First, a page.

So, this post is about our beloved IDE instead of actual code. I recently upgraded my home PC from Visual Studio 2010 and 11 Beta to Visual Studio 2012. The very first thing I noticed was that after about 10 minutes of programming my Intellisense quit working and never came back.
A friend of mine commented on my last post asking about how much faster the static string.Equals method is than the instance string.Equals method. To satiate both of our curiosities, I have created this benchmarking application:
As you may or may not know, static methods are usually faster than instance methods. This alone should be a good enough reason to use the static string.Equals methodin .NET, but if that doesn’t do it for you, allow me to present a simple example.
Well, it’s been nearly 2 months since my last post… I’m learning that if you want a blog to be successful, you have to carve time out of your busy life and make it happen.
This isn’t a very technical post, but I was published by Microsoft recently via their MSDN UK Blog! The article is on creating and maintaining a successful User Group. Click here to read the article!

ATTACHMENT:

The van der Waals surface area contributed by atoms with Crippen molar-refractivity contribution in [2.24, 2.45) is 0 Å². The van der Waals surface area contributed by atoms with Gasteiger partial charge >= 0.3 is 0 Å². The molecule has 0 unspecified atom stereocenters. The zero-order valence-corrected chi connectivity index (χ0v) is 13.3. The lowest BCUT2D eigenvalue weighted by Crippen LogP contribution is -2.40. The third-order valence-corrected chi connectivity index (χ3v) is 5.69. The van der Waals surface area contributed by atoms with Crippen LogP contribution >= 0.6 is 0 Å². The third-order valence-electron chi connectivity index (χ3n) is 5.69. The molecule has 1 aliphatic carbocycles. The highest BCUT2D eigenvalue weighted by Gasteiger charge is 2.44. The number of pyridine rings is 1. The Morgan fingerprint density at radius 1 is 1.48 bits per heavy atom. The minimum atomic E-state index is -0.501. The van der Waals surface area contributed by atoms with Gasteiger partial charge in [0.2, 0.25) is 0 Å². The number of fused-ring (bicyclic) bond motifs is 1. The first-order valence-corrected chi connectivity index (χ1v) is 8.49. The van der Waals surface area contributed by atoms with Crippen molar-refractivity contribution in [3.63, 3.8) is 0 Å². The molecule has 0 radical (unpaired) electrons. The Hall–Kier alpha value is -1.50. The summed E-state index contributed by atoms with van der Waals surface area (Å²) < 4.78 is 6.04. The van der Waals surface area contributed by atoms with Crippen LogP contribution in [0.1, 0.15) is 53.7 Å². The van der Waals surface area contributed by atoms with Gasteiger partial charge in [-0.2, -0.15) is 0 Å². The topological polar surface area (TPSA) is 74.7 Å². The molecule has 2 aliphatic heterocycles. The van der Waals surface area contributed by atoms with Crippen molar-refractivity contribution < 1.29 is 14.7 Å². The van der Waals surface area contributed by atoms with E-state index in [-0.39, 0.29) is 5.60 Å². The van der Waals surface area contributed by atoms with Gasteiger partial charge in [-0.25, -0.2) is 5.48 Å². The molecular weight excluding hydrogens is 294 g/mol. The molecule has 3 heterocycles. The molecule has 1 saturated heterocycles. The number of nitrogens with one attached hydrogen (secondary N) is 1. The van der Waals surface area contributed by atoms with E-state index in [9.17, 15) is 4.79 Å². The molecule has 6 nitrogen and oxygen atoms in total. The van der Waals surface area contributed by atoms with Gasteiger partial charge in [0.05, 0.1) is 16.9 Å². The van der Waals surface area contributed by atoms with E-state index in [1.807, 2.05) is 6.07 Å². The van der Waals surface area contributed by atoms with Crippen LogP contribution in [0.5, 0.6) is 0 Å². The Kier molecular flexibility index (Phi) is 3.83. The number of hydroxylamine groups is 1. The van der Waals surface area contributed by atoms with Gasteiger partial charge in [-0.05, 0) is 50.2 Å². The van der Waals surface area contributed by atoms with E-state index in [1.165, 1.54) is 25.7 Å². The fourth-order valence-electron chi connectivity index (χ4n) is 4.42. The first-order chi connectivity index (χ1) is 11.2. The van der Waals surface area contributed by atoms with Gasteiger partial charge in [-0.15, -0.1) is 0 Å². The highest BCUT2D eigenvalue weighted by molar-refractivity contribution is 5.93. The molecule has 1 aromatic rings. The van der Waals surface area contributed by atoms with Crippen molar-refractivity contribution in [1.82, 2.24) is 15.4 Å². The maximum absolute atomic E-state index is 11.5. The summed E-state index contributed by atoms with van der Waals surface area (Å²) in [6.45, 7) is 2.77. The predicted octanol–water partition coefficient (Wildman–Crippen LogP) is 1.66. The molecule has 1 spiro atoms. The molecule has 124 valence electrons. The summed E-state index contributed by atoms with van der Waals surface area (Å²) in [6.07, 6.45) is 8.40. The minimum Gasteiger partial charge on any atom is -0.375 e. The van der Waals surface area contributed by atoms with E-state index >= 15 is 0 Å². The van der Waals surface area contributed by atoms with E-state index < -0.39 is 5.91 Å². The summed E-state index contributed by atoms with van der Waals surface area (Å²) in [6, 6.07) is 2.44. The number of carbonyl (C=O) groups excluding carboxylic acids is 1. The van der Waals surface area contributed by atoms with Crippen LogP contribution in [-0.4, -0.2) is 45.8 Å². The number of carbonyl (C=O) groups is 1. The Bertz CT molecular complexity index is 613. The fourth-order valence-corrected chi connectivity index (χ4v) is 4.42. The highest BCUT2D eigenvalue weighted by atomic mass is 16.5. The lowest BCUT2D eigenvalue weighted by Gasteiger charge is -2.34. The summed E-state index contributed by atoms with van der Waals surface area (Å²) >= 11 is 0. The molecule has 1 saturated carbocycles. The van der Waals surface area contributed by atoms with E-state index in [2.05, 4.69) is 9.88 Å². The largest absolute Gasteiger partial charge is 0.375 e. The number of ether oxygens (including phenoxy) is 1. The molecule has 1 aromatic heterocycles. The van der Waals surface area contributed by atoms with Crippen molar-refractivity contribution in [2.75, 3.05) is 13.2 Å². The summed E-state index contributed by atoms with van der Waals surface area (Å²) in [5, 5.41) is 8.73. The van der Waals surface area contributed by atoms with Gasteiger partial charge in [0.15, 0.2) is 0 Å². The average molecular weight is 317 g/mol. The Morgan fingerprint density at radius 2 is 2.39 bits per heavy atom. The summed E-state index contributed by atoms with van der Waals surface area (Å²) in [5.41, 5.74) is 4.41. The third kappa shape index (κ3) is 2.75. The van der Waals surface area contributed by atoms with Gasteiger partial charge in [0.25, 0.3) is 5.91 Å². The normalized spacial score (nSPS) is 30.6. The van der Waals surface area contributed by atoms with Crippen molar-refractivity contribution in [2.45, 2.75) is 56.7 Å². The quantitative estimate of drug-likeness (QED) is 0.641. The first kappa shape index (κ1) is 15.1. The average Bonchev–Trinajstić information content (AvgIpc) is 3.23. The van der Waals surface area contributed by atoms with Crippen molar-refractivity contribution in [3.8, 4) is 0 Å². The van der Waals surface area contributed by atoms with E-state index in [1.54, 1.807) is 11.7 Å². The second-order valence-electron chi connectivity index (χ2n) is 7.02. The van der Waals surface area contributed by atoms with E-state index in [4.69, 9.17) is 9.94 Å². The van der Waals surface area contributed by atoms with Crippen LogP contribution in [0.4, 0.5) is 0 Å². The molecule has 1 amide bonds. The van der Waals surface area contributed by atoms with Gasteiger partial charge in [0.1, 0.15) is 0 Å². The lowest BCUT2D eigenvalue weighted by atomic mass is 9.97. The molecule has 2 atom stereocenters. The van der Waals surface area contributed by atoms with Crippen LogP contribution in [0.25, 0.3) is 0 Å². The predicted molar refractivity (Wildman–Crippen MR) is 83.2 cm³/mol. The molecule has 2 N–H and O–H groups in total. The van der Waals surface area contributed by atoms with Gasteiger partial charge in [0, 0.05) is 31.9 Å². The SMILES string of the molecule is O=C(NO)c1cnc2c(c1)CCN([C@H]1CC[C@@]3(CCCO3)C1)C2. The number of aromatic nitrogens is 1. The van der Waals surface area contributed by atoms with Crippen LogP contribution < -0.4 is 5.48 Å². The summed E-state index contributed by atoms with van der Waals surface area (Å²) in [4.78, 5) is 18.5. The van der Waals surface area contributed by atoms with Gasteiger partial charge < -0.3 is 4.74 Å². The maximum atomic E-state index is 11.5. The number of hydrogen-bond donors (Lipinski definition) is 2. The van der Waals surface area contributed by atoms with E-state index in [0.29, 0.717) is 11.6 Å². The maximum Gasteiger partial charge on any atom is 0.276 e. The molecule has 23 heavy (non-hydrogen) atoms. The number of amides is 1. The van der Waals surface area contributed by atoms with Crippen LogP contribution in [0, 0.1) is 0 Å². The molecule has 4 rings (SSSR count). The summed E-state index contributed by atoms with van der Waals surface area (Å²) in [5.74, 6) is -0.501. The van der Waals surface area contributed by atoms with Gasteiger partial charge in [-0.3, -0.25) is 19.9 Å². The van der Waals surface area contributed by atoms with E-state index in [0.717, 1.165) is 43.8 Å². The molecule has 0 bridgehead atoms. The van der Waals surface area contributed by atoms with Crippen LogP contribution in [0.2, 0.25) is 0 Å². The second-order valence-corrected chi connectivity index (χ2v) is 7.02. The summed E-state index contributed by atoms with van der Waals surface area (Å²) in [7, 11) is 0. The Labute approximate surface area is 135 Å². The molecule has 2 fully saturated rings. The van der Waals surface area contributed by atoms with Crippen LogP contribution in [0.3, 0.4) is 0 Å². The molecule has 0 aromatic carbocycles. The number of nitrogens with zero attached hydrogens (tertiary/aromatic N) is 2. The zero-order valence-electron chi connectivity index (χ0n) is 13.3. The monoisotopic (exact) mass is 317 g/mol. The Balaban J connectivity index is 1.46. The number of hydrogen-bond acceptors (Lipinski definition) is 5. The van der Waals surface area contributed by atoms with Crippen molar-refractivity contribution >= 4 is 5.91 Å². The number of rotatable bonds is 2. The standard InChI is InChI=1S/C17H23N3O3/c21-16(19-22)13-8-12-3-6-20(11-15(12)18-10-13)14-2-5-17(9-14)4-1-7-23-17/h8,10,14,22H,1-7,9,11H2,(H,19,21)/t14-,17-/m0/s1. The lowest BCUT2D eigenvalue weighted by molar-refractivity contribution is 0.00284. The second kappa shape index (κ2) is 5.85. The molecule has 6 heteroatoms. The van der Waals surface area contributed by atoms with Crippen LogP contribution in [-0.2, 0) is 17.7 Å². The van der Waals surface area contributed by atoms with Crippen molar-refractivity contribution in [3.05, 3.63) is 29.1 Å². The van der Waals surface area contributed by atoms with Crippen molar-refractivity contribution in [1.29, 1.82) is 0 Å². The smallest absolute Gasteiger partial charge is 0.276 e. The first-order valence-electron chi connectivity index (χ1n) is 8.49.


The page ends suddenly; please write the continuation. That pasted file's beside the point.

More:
Two of my colleagues (one from work and one from a user group) kindly pointed out to me that in my last post I omitted Continuation Tasksas a means of Error Handling for the TPL.
As of .NET 4.0, the TPL or Task Parallel Library is king when it comes to parallelization. It allows for smooth, easy multi-threading for any application. There is a slight learning curve, however, and a major part of this is understanding how Exceptions bubble-up while using the TPL.
The .NET compiler is a terrific thing… After all, it turns your C# into an executable program! One nice feature of the .NET compiler, which is becoming better each release, is inferred typing.
I came across a need at work today to re-implement some of the Output Caching for our MVC3 application which runs under .NET 4.0. I wanted to use standard Output Caching (via the OutputCacheAttributeclass, why re-invent the well-working wheel?
As of .NET 3.0, LINQ (and the often related Lambda Expressions) have been available for our use and abuse. LINQ stands for Language INtegrated Query, and is a method of modelling OO data in a more or less relational sense that is not unlike databases.